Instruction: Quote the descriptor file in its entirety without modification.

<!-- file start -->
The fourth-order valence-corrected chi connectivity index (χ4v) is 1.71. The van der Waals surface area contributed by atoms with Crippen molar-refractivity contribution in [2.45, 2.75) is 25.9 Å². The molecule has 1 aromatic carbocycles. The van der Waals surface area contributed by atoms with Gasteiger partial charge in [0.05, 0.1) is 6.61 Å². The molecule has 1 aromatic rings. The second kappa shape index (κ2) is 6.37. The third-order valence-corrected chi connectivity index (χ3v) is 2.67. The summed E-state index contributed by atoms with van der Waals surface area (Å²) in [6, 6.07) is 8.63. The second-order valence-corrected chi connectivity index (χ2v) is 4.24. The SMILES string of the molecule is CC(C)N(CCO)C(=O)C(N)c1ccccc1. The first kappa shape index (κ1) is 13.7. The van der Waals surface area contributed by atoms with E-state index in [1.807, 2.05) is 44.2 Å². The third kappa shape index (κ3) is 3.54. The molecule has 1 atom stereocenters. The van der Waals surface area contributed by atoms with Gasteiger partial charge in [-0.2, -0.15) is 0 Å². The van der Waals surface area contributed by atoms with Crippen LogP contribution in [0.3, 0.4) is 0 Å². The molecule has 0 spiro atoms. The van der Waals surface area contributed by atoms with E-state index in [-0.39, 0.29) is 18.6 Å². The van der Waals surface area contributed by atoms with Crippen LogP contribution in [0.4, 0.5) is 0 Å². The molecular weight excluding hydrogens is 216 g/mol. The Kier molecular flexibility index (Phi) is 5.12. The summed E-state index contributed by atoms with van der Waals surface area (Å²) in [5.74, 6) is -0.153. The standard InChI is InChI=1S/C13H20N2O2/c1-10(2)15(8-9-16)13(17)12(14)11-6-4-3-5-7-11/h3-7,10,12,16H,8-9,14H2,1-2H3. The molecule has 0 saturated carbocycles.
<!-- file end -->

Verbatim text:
The fourth-order valence-corrected chi connectivity index (χ4v) is 1.71. The van der Waals surface area contributed by atoms with Crippen molar-refractivity contribution in [2.45, 2.75) is 25.9 Å². The molecule has 1 aromatic carbocycles. The van der Waals surface area contributed by atoms with Gasteiger partial charge in [0.05, 0.1) is 6.61 Å². The molecule has 1 aromatic rings. The second kappa shape index (κ2) is 6.37. The third-order valence-corrected chi connectivity index (χ3v) is 2.67. The summed E-state index contributed by atoms with van der Waals surface area (Å²) in [6, 6.07) is 8.63. The second-order valence-corrected chi connectivity index (χ2v) is 4.24. The SMILES string of the molecule is CC(C)N(CCO)C(=O)C(N)c1ccccc1. The first kappa shape index (κ1) is 13.7. The van der Waals surface area contributed by atoms with E-state index in [1.807, 2.05) is 44.2 Å². The third kappa shape index (κ3) is 3.54. The molecule has 1 atom stereocenters. The van der Waals surface area contributed by atoms with Gasteiger partial charge in [-0.2, -0.15) is 0 Å². The van der Waals surface area contributed by atoms with Crippen LogP contribution in [0.3, 0.4) is 0 Å². The molecule has 0 spiro atoms. The van der Waals surface area contributed by atoms with E-state index in [-0.39, 0.29) is 18.6 Å². The van der Waals surface area contributed by atoms with Crippen LogP contribution in [0.4, 0.5) is 0 Å². The molecular weight excluding hydrogens is 216 g/mol. The Kier molecular flexibility index (Phi) is 5.12. The summed E-state index contributed by atoms with van der Waals surface area (Å²) in [5.74, 6) is -0.153. The standard InChI is InChI=1S/C13H20N2O2/c1-10(2)15(8-9-16)13(17)12(14)11-6-4-3-5-7-11/h3-7,10,12,16H,8-9,14H2,1-2H3. The molecule has 0 saturated carbocycles.